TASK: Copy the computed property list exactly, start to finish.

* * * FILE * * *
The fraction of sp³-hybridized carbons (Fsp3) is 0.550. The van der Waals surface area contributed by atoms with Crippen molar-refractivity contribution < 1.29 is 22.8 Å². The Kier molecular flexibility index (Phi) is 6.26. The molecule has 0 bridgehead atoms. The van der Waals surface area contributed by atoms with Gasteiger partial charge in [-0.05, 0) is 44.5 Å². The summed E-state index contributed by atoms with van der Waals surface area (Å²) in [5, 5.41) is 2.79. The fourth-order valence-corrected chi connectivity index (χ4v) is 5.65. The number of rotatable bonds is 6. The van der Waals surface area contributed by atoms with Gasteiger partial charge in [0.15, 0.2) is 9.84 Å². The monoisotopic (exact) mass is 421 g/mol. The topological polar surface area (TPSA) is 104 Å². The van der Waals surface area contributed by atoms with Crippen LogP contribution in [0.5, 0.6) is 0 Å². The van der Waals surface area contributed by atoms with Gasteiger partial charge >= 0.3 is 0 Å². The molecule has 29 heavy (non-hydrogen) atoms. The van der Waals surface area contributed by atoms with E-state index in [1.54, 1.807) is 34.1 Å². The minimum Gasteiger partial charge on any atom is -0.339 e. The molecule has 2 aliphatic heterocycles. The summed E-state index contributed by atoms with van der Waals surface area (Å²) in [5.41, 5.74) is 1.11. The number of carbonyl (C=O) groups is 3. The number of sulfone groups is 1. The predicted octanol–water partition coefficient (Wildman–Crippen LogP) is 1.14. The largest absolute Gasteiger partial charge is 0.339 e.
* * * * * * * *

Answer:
The fraction of sp³-hybridized carbons (Fsp3) is 0.550. The van der Waals surface area contributed by atoms with Crippen molar-refractivity contribution < 1.29 is 22.8 Å². The Kier molecular flexibility index (Phi) is 6.26. The molecule has 0 bridgehead atoms. The van der Waals surface area contributed by atoms with Gasteiger partial charge in [-0.05, 0) is 44.5 Å². The summed E-state index contributed by atoms with van der Waals surface area (Å²) in [5, 5.41) is 2.79. The fourth-order valence-corrected chi connectivity index (χ4v) is 5.65. The number of rotatable bonds is 6. The van der Waals surface area contributed by atoms with Gasteiger partial charge in [0.15, 0.2) is 9.84 Å². The monoisotopic (exact) mass is 421 g/mol. The topological polar surface area (TPSA) is 104 Å². The van der Waals surface area contributed by atoms with Crippen LogP contribution in [0.5, 0.6) is 0 Å². The van der Waals surface area contributed by atoms with Gasteiger partial charge >= 0.3 is 0 Å². The molecule has 29 heavy (non-hydrogen) atoms. The van der Waals surface area contributed by atoms with E-state index in [1.54, 1.807) is 34.1 Å². The minimum Gasteiger partial charge on any atom is -0.339 e. The molecule has 2 aliphatic heterocycles. The summed E-state index contributed by atoms with van der Waals surface area (Å²) in [5.41, 5.74) is 1.11. The number of carbonyl (C=O) groups is 3. The number of sulfone groups is 1. The predicted octanol–water partition coefficient (Wildman–Crippen LogP) is 1.14. The largest absolute Gasteiger partial charge is 0.339 e.